J.P. Morgan’s annual meeting in Tampa, Fla. lasted less than an hour and included little of the drama that some might have expected days after the company took a surprise $2.3 billion trading loss.
As chairman and CEO, Jamie Dimon ran the show, and while he faced a couple questions about his handling of the company’s Chief Investment Office and its $2.3 billion in trading losses, the meeting was generally docile.
Dimon, not one to shy away from questions, actually remained silent while shareholders took to their soap boxes, and responded only when directly addressed. And even then the responses were short.
The most interesting debate was on Proposal No. 5 to elect an independent director as chairman. The proposal, put forward by union giant Afscme Employees Pension Plan, which holds 38,800 shares of J.P. Morgan, says the board should split the roles of chairman and CEO.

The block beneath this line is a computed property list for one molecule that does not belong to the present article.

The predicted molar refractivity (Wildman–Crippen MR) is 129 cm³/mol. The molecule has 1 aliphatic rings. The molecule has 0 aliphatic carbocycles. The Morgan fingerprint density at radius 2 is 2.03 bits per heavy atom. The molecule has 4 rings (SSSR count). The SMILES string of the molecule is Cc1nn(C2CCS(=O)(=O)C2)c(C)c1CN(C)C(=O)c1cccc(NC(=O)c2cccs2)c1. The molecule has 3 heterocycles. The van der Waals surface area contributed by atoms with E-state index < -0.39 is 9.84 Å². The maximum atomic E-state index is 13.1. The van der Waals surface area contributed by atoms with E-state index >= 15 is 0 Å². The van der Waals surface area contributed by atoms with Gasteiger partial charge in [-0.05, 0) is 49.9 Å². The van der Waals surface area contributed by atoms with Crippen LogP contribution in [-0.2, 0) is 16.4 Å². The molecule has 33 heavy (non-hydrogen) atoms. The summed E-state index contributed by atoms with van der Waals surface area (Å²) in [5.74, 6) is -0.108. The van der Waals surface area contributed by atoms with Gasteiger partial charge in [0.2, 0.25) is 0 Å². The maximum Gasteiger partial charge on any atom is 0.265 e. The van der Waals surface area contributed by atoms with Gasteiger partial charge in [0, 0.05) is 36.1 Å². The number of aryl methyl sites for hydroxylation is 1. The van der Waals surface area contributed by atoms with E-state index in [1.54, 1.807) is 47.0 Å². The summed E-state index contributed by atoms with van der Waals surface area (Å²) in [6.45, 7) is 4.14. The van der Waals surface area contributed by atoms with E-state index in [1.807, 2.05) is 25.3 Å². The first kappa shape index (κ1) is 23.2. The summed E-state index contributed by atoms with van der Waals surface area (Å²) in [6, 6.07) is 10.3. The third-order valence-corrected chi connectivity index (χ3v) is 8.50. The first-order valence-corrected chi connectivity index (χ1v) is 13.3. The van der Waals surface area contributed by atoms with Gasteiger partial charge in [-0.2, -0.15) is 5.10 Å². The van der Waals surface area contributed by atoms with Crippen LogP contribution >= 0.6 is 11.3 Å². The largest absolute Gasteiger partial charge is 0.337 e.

It is a proposal that Afscme has put to several companies this year and in the past. It also gets support from corporate governance experts, and proxy advisers. Since the trading losses were revealed, Afscme has reiterated its positions and shareholders may be willing to show more support for this.
The company has said its policy isn’t to combine the roles but that Dimon is the most qualified.
While some shareholders asked about the proposal, Dimon sidestepped the debate, and the shareholders voted it down.
Here is the recap from Deal Journal’s live blogging of the event.
And here is the results of the shareholders' votes:
o 8:21 am
Voting polls are closed and Cutler reads votes:
86% at least for all directors
91.5% for say on pay
41% for independent chairman
52.4% for the shareholder action by written consent